January 25, 2012: The day my life changed…
A year and a half before, I was in a bad flare from Crohn’s Disease. I literally shrank to half the person I had been for 20 years. My hair was falling out, my face was turning gray, dark circles around my eyes and lips. Joint pain, terrible muscle cramps, no control of bowels and probably the worst thing was the large baseball size abscesses on my bottom.
I forced myself to go to work as much as possible to keep my job. The hardest part about being sick for me was missing out on spending time with my horses. They have played a huge role in my life, even before I could walk. The Crohn’s made it difficult for me to take care of them, much less ride and compete. I AM A BARREL RACER! That is what brings me a ton of joy! But the Crohn’s had nearly taken it all away from me. I would have “OK” days and I would try to ride, but once my run was over I would be completely exhausted to the point that I would have to get help getting off my horse and I would crumple to the ground and have to sit there for several minutes.
Mid-December 2011, I went to my gastroenterologist and he said he thought it was time to take my colon out. This was something I truly did not want to do, but when the doctor said that I would continue to decline until I was no longer here, I realized that there was no other choice. My only question was: “Would I be able to ride once I was healed?” He assured me that I would still be able to.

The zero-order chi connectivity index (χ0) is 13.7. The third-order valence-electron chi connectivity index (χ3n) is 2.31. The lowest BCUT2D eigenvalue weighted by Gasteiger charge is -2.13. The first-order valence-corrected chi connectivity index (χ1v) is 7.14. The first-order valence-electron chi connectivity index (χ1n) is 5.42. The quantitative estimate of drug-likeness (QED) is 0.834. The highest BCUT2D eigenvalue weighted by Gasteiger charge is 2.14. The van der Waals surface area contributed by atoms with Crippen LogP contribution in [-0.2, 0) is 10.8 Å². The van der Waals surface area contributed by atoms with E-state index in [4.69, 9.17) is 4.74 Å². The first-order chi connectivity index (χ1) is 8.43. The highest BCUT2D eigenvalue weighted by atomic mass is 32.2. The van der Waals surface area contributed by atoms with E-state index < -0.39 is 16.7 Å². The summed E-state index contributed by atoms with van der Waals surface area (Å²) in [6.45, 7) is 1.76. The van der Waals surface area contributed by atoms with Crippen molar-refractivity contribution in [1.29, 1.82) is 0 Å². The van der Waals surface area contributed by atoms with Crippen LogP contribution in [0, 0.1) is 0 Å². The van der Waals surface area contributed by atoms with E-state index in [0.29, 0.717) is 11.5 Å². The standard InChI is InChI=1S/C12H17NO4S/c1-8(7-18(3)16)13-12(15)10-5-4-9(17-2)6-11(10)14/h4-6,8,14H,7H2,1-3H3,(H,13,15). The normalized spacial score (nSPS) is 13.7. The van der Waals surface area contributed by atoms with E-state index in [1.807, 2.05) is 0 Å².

The colonoscopy before surgery showed that my colon was closing off in 3 places and in one spot had closed up so much that they couldn’t get the scope though. Not even the small one for the children.
January 25, 2012, was my surgery day. The plan was to remove only my colon, but once inside the surgeon saw that everything was so damaged that I ended up loosing everything—colon, rectum, and anus.
I went back to work 6 weeks later, but then had issues with the Crohn’s trying to attack the skin next to my stoma. This resulted in getting steroid injections directly into the skin. I had a very hard time getting the right appliances and sealants, and just wrapping my head around this whole situation. I had leaks all of the time, allergic reactions to adhesives, and I started to convince myself that I had made a huge mistake by letting them do this surgery. It took a full year to get things figured out and for my bottom to completely heal up.
I certainly can’t say that I am “OK” with this ostomy, but it has improved my quality of life and given me back my ability to ride again. I rarely have a leak anymore and the only things that need done to prepare myself to ride is to wear snug fitting jeans and to make sure my pouch is emptied out before I get on.
Never give up on the things that bring you joy and happiness. Hope is being able to see there is light despite all of the darkness.